Restoring the floral beauty at Haddon Hall

The Hall and gardens are now open and the borders are really beginning to fill out. Lush green growth belies the promise of a new season. We’ve been stocking up our team, as well as our borders, with the introduction of Joe, who we are delighted to welcome as a new gardener. He comes from both a horticultural and wildlife background, which will add a new dimension to our team.

Friday, 17th May 2019, 4:22 pm
Updated Wednesday, 22nd May 2019, 2:08 pm
Beech and hornbeam topiary amongst wild flower border - Fountain Terrace Haddon Hall. Commissioned by Lord Edward Manners designed by Arne Maynard. June 2011. Photo: William Collinson.

We’ve been busy this month reintroducing lost cultivars to the gardens, to restore the rhythm which was a key element of Arne Maynard’s original 2011 design. To the fountain terrace we’ve added such highlights as Chrysanthemum Emperor of China and several varieties of Verbascum. We’re also adding annual plants such as Nasturtium ‘Milkmaid’ and ‘Tip Top Apricot’ for additional interest which will harmonise with the perennial planting and knit everything together.

This year we prepared tulips in pots for an earlier and instant display planted straight in to the border. The varieties chosen included ‘Prinses Irene’, ‘Belle Epoque’ and ‘Paul Scherer’.We’ve replenished the existing planting on the Bowling Green Terrace, which is erupting with the silver fountains of cardoons contrasted with the delicate yellow panicles of Woad (Isatis) as we write. Opposite, a Magnolia ‘Sunray’ is in full flower shading Euphorbia griffithii ‘Fireglow’ thatstands amidst unfurling ferns.We have now started the restoration of the Knot Garden with the cutting down of over mature hedging and the untangling of its planted compartments. We will watch with anticipation as the teucrium and lavender hedging regenerates to form the crisp low level hedge. The burgeoning buds of irises provide the promise of colour to come on the top terrace. These are well worth seeing at their best in May with the Centaurea ‘Amethyst in Snow’ providing a white canvas, which has just begun to flower.The sweet heady fragrance of Daphne drifts up the steps behind the chapel, when warmed by the spring sunshine, enticing visitors to the lower terraces. This month also sees the launch of Haddon’s new garden workshop programme with the first this Saturday May 25.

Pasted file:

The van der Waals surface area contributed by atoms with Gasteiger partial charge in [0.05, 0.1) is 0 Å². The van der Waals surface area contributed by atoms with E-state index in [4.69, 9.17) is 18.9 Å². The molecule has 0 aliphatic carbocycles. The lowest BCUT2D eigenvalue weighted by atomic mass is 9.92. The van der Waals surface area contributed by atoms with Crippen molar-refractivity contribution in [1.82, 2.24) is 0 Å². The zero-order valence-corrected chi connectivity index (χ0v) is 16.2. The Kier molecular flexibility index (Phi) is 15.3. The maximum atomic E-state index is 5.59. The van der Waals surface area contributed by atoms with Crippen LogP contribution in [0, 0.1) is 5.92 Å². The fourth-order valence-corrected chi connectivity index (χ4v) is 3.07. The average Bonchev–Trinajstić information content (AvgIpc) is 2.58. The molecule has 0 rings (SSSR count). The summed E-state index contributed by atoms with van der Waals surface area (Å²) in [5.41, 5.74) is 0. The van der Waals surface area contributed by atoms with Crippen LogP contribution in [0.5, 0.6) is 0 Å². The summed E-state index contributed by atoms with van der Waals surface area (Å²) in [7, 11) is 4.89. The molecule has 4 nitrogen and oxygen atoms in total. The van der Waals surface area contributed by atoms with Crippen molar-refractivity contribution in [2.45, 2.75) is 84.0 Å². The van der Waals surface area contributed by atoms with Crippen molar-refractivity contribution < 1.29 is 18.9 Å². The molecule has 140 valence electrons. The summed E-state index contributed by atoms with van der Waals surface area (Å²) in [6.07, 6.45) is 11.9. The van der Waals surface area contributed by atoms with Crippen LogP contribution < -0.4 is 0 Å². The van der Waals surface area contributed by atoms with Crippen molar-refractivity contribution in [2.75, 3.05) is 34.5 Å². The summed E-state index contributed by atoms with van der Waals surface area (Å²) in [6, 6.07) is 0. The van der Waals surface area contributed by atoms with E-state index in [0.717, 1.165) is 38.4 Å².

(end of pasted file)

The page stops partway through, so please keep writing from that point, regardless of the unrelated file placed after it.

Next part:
This first theme is ‘Understand Your Soil’ and participants are invited to bring a sample of their own soil to test pH, structure, texture and nutrient content to help get the most out of their garden. Workshops will be held in the newly restored Gardener’s Cottage and rarely seen Cutting Garden.June 30 marks our first annual plant fair where the Gardens Team will be joined alongside a range of other local growers, and will be selling the Haddon plant range raised organically here. Any nurseries interested in holding a stall can book one by ringing the Haddon Estate Office.

Head Gardener, Lindsay Berry
The Knot Garden at Haddon Hall
Colourful display
Restoration of the Knot Garden at Haddon Hall